Pope Benedict XVI has been called a lot of things, but "the green pope" is a new one.
In his new encyclical, Caritas in Veritate, Benedict outlines his own energy policy, urging developed countries to reduce their environmental footprints and redistribute resources to nations who aren't able to afford "green" technology.
Benedict argues for conservation, and writes:
"The technologically advanced societies [that is us] can and must lower their domestic energy consumption, either through an evolution in manufacturing methods or through greater ecological sensitivity among their citizens."
Further, Benedict urges innovation, writing of his concern for "countries [that] lack the economic means either to gain access to existing sources of non-renewable energy or to finance research into new alternatives." The problem? "Some States, power groups and companies hoard non-renewable energy resources," representing "a grave obstacle to development in poor countries."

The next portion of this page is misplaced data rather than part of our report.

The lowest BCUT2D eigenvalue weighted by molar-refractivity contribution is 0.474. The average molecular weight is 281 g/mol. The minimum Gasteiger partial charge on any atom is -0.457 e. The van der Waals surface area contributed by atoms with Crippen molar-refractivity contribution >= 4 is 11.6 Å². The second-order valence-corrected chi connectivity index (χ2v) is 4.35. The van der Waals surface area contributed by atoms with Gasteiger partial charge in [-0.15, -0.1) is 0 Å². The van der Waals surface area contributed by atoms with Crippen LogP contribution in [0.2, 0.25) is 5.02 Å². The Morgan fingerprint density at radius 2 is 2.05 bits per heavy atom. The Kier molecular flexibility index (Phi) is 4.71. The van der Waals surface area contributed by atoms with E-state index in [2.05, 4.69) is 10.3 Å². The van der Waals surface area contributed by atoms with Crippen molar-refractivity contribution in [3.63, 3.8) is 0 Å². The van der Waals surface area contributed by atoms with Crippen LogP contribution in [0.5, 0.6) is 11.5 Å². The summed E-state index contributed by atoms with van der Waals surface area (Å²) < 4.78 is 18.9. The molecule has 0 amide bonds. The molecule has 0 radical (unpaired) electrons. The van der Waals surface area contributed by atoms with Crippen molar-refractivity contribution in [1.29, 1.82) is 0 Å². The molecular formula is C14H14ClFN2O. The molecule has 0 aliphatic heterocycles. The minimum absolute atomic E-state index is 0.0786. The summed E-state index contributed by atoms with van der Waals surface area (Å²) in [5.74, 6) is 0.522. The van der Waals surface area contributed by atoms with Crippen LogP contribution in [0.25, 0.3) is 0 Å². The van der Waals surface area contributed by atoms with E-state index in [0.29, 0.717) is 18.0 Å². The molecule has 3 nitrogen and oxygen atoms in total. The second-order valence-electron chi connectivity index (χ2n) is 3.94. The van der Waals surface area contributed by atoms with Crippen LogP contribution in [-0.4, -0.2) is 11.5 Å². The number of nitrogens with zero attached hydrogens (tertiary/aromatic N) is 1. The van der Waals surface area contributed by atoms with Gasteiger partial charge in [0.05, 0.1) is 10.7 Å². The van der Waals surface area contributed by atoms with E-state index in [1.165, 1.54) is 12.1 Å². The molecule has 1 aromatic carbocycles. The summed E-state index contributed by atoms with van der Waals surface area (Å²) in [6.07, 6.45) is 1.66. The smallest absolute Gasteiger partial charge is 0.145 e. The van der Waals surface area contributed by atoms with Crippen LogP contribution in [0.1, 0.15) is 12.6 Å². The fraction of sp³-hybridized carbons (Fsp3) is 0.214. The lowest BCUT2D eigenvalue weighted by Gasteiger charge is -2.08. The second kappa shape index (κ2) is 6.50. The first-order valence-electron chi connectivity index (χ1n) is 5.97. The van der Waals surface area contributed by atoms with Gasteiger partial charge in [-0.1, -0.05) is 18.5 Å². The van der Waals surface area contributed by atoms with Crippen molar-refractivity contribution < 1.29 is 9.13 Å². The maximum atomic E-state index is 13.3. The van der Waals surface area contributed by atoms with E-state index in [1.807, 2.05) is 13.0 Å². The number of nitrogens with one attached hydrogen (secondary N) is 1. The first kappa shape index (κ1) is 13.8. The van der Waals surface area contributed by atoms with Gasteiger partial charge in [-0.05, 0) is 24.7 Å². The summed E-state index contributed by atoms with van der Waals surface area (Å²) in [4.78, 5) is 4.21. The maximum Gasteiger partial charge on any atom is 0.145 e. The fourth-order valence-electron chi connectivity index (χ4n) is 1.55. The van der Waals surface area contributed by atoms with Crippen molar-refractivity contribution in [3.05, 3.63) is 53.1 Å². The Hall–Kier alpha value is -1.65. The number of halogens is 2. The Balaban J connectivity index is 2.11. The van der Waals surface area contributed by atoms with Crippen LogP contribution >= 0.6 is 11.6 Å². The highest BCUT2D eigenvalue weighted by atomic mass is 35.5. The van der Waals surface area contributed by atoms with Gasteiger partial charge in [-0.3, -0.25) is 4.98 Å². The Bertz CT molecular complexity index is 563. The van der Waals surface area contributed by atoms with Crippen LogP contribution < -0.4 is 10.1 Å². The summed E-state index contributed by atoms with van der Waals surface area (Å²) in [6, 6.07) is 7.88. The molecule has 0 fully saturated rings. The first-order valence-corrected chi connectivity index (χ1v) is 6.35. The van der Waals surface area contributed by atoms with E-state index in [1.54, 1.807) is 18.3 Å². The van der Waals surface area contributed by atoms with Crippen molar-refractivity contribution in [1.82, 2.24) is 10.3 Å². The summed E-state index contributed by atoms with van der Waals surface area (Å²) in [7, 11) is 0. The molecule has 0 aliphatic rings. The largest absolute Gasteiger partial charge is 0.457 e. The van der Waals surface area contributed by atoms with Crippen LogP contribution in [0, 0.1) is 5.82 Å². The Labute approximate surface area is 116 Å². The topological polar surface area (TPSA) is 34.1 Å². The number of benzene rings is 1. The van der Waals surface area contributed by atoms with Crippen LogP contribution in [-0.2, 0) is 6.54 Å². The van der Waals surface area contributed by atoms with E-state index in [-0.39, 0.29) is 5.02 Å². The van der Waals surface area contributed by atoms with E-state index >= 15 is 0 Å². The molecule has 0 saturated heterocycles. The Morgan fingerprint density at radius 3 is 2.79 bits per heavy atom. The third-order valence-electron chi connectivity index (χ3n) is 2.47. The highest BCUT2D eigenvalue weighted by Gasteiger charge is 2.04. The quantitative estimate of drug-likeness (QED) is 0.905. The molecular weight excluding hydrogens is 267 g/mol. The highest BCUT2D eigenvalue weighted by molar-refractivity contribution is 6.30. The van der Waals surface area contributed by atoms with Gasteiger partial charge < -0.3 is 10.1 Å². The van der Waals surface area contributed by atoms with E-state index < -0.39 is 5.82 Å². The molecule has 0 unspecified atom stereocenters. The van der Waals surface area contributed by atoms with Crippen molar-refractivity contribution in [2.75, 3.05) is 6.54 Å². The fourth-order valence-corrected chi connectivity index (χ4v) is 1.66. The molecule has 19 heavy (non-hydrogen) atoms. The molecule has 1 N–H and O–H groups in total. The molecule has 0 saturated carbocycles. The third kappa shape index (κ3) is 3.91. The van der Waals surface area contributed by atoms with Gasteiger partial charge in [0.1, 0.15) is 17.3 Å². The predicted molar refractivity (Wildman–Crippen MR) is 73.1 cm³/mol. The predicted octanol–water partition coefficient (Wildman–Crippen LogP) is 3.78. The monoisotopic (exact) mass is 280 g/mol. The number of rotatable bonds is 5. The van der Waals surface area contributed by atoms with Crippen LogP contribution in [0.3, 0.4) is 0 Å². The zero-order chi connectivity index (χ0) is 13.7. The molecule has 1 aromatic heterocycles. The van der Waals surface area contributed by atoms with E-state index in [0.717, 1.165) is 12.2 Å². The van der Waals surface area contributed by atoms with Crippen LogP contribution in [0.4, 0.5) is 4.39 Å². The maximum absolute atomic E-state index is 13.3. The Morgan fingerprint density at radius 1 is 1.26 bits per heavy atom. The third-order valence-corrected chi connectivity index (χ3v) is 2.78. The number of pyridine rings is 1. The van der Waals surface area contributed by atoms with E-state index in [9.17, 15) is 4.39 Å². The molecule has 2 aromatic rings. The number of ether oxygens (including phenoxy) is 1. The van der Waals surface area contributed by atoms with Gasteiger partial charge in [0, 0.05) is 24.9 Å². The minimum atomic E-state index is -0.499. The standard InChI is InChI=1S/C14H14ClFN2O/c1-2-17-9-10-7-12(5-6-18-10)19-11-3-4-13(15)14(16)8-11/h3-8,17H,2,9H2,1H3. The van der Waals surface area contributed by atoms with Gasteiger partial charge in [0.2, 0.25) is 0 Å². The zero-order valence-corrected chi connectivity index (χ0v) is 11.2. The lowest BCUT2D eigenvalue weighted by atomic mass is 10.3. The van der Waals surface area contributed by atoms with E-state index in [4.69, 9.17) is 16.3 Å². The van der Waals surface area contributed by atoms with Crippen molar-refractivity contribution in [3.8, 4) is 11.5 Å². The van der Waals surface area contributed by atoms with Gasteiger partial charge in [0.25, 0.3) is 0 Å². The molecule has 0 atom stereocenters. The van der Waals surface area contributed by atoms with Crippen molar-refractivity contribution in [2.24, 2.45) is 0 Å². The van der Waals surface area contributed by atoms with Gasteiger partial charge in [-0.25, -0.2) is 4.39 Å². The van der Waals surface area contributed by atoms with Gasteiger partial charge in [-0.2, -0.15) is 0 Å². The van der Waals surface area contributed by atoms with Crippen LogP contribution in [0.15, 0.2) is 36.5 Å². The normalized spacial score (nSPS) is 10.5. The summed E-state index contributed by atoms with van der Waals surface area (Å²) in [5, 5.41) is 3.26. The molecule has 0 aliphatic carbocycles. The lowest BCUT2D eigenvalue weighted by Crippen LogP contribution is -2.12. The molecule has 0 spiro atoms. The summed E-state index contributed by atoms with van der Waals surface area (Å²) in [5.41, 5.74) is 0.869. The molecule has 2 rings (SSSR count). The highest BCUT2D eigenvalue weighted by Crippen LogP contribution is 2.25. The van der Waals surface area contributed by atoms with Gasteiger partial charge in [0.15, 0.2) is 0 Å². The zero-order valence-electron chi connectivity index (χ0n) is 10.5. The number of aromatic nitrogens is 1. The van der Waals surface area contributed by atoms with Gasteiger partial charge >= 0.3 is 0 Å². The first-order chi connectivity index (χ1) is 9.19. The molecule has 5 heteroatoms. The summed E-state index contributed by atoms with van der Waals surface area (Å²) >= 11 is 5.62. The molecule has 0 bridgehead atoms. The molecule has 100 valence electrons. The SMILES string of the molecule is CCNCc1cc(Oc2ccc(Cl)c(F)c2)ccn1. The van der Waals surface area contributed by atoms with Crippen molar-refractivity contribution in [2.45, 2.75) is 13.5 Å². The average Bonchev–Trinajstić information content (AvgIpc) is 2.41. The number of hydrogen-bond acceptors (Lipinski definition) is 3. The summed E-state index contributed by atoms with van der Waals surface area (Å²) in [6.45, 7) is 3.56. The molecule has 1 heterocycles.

His solution? "A worldwide redistribution of energy resources, so that countries lacking those resources can have access to them."
(You can read the full text here.)
Benedict has a reputation for being liberal on green issues. Last year, he installed solar panels on roofs in the Vatican to generate electricity, and this year he did the same to his home in Germany.
The Vatican also recently installed high-tech solar collectors to help heat and cool buildings, and is officially the first carbon-neutral state, thanks to forests that offset the Vatican's carbon footprint.
This post was originally published on Smartplanet.com